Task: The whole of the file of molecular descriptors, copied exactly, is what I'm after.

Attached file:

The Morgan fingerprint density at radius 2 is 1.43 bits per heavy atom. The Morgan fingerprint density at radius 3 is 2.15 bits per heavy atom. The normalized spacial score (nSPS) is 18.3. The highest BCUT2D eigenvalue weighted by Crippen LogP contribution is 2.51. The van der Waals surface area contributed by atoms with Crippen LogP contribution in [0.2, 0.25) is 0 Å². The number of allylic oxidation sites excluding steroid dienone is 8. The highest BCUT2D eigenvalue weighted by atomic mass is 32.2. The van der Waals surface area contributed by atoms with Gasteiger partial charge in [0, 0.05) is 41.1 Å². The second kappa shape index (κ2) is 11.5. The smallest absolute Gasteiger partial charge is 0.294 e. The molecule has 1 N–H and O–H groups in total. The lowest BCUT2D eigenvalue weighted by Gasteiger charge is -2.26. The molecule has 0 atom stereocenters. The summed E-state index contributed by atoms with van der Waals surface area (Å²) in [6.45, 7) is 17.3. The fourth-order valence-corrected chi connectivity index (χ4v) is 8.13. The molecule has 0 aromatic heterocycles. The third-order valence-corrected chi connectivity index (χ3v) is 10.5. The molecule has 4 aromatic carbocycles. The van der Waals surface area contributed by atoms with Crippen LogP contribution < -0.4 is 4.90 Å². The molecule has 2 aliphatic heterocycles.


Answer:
The Morgan fingerprint density at radius 2 is 1.43 bits per heavy atom. The Morgan fingerprint density at radius 3 is 2.15 bits per heavy atom. The normalized spacial score (nSPS) is 18.3. The highest BCUT2D eigenvalue weighted by Crippen LogP contribution is 2.51. The van der Waals surface area contributed by atoms with Crippen LogP contribution in [0.2, 0.25) is 0 Å². The number of allylic oxidation sites excluding steroid dienone is 8. The highest BCUT2D eigenvalue weighted by atomic mass is 32.2. The van der Waals surface area contributed by atoms with Gasteiger partial charge in [0, 0.05) is 41.1 Å². The second kappa shape index (κ2) is 11.5. The smallest absolute Gasteiger partial charge is 0.294 e. The molecule has 1 N–H and O–H groups in total. The lowest BCUT2D eigenvalue weighted by Gasteiger charge is -2.26. The molecule has 0 atom stereocenters. The summed E-state index contributed by atoms with van der Waals surface area (Å²) in [6.45, 7) is 17.3. The fourth-order valence-corrected chi connectivity index (χ4v) is 8.13. The molecule has 0 aromatic heterocycles. The third-order valence-corrected chi connectivity index (χ3v) is 10.5. The molecule has 4 aromatic carbocycles. The van der Waals surface area contributed by atoms with Crippen LogP contribution < -0.4 is 4.90 Å². The molecule has 2 aliphatic heterocycles.